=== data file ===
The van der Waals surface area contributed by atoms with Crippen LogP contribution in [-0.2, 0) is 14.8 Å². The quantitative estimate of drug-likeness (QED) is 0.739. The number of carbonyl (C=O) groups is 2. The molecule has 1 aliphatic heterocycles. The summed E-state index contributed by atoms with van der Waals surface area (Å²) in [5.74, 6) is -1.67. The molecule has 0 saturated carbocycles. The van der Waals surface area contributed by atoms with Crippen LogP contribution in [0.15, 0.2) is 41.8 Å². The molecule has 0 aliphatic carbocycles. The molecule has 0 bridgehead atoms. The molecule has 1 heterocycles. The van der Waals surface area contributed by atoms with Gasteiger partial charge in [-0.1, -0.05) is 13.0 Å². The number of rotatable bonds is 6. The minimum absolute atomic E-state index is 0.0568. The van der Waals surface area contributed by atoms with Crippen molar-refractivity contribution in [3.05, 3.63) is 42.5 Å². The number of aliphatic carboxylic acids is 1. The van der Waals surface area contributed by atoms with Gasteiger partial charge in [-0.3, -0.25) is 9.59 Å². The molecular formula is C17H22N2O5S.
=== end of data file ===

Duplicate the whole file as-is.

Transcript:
The van der Waals surface area contributed by atoms with Crippen LogP contribution in [-0.2, 0) is 14.8 Å². The quantitative estimate of drug-likeness (QED) is 0.739. The number of carbonyl (C=O) groups is 2. The molecule has 1 aliphatic heterocycles. The summed E-state index contributed by atoms with van der Waals surface area (Å²) in [5.74, 6) is -1.67. The molecule has 0 saturated carbocycles. The van der Waals surface area contributed by atoms with Crippen LogP contribution in [0.15, 0.2) is 41.8 Å². The molecule has 0 aliphatic carbocycles. The molecule has 0 bridgehead atoms. The molecule has 1 heterocycles. The van der Waals surface area contributed by atoms with Gasteiger partial charge in [-0.1, -0.05) is 13.0 Å². The number of rotatable bonds is 6. The minimum absolute atomic E-state index is 0.0568. The van der Waals surface area contributed by atoms with Crippen molar-refractivity contribution in [3.05, 3.63) is 42.5 Å². The number of aliphatic carboxylic acids is 1. The van der Waals surface area contributed by atoms with Gasteiger partial charge in [-0.3, -0.25) is 9.59 Å². The molecular formula is C17H22N2O5S.